the most authentic piece of what’s happening in the room right now. Or if someone, if there’s
an accident and someone gets hurt. That’s the only thing you can focus on because it’s
the most authentic real thing that’s happening in the room. So I think when people are delivering
content and they’re focused only on themselves, their delivery, what they’ve practiced,
what they’ve rehearsed, what they’ve done to the mirror and they’re not aware of the
room oftentimes they’re performing in a vacuum and other people can tell. People in
the audience are like this isn’t for me, this is for themselves. This is in their own
brains. I think the most powerful thing people can do is to spill the glass of water, not
literally but to find a moment that is real, to find a moment that is actually happening
here in the room with the people here and to let them know I’m with you here, not
in my own vacuum practicing to the mirror somewhere. That what’s happening here is
a real moment and you can create that by acknowledging something in the room, by referencing something
that happened earlier that you were all witness to.

25 thoughts on “Tips on Stage Performance from Spoken-Word Poet Sarah Kay

  1. I think this is a really good idea and realize that natural speakers like Gary Vaynerchuck do it often throughout their delivery. However, it's not foolproof because I've also watched many TED talks where the speakers use this same trick at the beginning of their talk and then immediately pivot to the vacuum and it's palpable

  2. This is really good advice. Practice, practice, practice!!! Hey BigThink, can you guys get swedish psychologist K. Anders Ericsson to do a talk about deliberate practice?

  3. For a channel who thinks so big, how nobody saw yet that the thumbnail text is always under the timestamp?

  4. The title of this video is VERY misleading. If you're going to perform in front of an audience, whether its spoken word, singing, acting – private rehearsal (LOTS OF IT) is essential to honing your craft, instilling confidence and giving you a sense of self.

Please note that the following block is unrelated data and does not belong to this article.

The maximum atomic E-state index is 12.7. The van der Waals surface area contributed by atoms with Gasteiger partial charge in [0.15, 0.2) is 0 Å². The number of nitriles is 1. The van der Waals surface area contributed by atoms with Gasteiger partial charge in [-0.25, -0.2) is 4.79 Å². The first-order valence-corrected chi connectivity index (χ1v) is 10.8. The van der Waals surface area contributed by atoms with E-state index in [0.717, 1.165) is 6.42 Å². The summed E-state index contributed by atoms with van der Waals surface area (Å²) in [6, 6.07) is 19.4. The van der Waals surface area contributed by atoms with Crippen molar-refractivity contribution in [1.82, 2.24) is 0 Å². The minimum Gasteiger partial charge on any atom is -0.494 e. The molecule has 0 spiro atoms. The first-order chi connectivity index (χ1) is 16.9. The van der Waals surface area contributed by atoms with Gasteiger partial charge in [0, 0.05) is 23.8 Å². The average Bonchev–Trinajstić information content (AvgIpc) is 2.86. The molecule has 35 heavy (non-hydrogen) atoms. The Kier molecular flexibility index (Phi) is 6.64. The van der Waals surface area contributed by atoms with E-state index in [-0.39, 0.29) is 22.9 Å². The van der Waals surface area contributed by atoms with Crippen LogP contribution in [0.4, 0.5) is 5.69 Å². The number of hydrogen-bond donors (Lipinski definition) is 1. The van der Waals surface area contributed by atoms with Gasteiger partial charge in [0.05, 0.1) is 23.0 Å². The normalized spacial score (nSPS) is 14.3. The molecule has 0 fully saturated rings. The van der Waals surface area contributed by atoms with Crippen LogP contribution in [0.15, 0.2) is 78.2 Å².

Now, what she says about "real moments" is true, BUT the reason on actor on that stage panics when the glass is knocked over is BECAUSE they are so well rehearsed. Her basic premise is – make mistakes in your presentation because that lends credibility to the performance. While that is true, it shouldn't be a goal.

    Preparation and spontaneity go hand in hand. Prepare enough so you know your material but leave room for improvisation. This way is if your improve goes off the rails, you have what you prepared well to fall back on.

  5. Thanks for this!! I'm a performer/entertainer. This means much to me.

  6. Love her spoken word poetry, but man… her hands are so mesmerizing!

  7. Love this. Everyone come see Henry V at The American Theatre of Actors this weekend. It's as real as it gets.

  8. Connecting with the audience is the difference between a show and a great show

  9. From what I heard, it seemed like to show that we’re present and aware of the environment were performing in, we have to freestyle our poem.

  10. Brilliant reminders for being present! Thank you Sarah

  11. Boring…if her peice is so exciting..she should have done that…your still reciting something..its not a back a d forth with the peopke….bad video…SUCKS.